Samsung LE-40R74BDX review

This looker from Korea is a bit of a Jekyll and Hyde

Our Verdict

The viewing experience is a little uneven and the sound has room for improvement

For

  • Stylish

    Good contrast and colours

Against

  • Some motion smearing

    Audio's not great

Drop dead gorgeous. The Samsung style-meisters have done it again with the LE-40R74BDX, which screams opulence. But, before we get carried away with the design praise, this 40-inch LCD TV's performance is on the schizophrenic side. Everything points in the right direction in this HD-ready LCD TV's specifications, with a native resolution of 1366 x 768, claimed brightness of 500cd/m2 and a sizable quoted contrast ratio of 5,000:1.

For £1,600, you'd expect this TV's connections to be beyond reproach. So we're a little puzzled to discover that there's only one HDMI, especially as lesser screens have twin HDMI futureproof status. Only two Scarts as well, and only one of those is RGB enabled. Still, the rear guard of connectivity cheers us up, because there's a VGA PC jack and a digital audio output lurking among the usual standard-def jacks.

The digital audio output and CAM slot alerts our attention to the presence of a digital tuner built into the LE-40R74BDX, which is supported by a seven-day electronic programme guide (EPG), which is pretty much standard issue these days.

Like most flatscreens in the Samsung stable, this set comes complete with Digital Natural Image engine (DNIe) picture processing, which improves black levels, colours and sharpness, for enhanced viewing enjoyment.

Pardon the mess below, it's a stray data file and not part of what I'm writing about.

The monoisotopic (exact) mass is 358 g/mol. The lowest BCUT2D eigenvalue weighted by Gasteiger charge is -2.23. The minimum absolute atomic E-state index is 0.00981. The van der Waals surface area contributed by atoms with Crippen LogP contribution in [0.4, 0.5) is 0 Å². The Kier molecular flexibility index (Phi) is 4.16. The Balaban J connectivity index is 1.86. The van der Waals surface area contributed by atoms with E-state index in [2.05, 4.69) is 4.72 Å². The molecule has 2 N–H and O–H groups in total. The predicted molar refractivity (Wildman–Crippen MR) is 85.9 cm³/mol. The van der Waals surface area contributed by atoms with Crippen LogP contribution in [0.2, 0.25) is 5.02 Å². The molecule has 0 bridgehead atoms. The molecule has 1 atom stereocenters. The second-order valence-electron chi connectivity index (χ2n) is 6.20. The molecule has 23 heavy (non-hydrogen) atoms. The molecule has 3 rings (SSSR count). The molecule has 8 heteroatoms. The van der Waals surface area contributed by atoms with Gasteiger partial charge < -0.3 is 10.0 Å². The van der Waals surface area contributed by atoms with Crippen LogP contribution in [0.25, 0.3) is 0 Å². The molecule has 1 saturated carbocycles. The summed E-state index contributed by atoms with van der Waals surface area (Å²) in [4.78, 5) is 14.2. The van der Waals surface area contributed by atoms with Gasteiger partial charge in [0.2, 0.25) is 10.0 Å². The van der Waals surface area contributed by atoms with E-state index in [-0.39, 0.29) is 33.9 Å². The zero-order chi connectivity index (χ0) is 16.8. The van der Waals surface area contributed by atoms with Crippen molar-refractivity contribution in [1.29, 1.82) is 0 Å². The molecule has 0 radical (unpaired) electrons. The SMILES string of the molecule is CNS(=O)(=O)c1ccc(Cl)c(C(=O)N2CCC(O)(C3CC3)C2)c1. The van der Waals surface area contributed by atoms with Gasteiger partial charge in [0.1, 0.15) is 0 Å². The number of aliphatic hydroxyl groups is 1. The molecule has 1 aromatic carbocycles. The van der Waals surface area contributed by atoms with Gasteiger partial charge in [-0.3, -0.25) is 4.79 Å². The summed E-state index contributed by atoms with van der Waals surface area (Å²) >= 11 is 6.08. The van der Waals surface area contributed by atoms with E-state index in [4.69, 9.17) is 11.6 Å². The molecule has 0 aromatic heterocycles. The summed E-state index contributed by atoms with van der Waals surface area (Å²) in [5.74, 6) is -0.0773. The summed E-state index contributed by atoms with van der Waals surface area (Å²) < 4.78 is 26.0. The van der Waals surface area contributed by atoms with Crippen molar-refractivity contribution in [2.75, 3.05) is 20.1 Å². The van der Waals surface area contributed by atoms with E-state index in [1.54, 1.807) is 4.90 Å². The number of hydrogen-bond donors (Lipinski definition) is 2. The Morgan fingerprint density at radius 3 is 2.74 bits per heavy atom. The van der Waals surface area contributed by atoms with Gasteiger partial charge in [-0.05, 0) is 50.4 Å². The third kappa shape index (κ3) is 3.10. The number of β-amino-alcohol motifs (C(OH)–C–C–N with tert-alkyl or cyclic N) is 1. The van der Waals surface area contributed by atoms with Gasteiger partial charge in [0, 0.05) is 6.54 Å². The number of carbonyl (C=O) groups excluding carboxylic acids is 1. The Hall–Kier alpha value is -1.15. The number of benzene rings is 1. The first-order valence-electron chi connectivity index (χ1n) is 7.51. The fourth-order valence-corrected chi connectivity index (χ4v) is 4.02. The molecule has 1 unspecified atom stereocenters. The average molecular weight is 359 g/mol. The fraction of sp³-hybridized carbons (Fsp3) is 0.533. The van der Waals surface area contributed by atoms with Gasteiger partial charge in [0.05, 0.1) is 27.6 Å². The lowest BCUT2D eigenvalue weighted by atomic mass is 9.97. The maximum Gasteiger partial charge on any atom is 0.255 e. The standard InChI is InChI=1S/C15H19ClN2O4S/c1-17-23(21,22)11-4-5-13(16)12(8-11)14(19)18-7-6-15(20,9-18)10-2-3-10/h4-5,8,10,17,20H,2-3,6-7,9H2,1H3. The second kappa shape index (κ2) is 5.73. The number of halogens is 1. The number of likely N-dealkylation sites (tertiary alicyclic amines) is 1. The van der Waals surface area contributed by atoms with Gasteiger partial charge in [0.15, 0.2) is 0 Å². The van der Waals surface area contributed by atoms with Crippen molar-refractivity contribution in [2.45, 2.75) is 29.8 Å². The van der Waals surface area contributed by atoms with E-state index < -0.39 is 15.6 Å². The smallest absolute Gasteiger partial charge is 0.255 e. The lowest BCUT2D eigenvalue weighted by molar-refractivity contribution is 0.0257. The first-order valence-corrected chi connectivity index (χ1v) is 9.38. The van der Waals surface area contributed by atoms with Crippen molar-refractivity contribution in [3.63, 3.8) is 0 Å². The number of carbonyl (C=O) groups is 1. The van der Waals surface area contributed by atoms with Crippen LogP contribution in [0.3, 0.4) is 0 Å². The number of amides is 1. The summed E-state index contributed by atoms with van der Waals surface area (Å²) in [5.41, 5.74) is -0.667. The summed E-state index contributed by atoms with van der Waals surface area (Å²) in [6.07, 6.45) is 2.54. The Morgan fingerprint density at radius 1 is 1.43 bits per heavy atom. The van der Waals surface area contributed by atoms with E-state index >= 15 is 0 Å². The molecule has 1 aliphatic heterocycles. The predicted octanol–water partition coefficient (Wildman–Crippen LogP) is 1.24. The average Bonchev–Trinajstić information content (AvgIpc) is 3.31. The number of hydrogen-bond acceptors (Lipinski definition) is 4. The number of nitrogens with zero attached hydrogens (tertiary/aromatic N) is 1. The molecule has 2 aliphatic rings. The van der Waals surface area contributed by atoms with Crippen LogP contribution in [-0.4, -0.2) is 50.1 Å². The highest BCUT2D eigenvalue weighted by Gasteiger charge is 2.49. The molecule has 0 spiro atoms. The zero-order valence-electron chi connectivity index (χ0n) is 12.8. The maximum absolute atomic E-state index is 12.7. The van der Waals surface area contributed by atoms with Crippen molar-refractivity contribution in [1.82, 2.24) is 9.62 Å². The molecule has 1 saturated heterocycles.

Other features of note include a game mode, picture-in-picture settings and digital noise reduction. It all sounds textbook Samsung so far.

Mixed bag

So, settling down to a viewing of Charlie and the Chocolate Factory on a standard-definition DVD and 1080i high-def DVHS tape, we put this LCD through its paces. As with many a Samsung screen, brightness is impressive and isn't achieved at the expense of blacks. The rare dark scenes within the factory's interior are free from grey mist in both standard and high-def, and have a real sense of depth.

This good contrast is accompanied by great colours, which are lively but not overwhelming. The 10-bit colour processing is obviously at work here too, because there's an impressive range of colours. The viewing angle is also pretty good, with little drop in image quality.

This set's good work is undone slightly by some motion smearing and image lag. This is apparent with a standard-definition source (which we expected to a certain extent), but also in the hi-def mode, which is a disappointment. Colour tones also lose vibrancy in darker scenes.

Which brings us back to our opinion that this Samsung is a Jekyll and Hyde of a picture performer. Granted, with bright, high quality and relatively still picture sources, the LE-40R74BDX really excels. But, by the same token, the picture can look flawed in darker, busier periods. This lends itself to an uneven viewing experience.

The LE-40R74BDX's soundstage can be a bit flat and it's a little lacking in the bass department too. Voices can also sound muffled. This may be partially down to the concealed speakers: design perhaps triumphing over performance.

This Samsung's picture performance is something that lesser models could aspire to. But that's the issue: we know how good Samsung's products can be - and this set is merely good rather than great, going by the company's own high standards.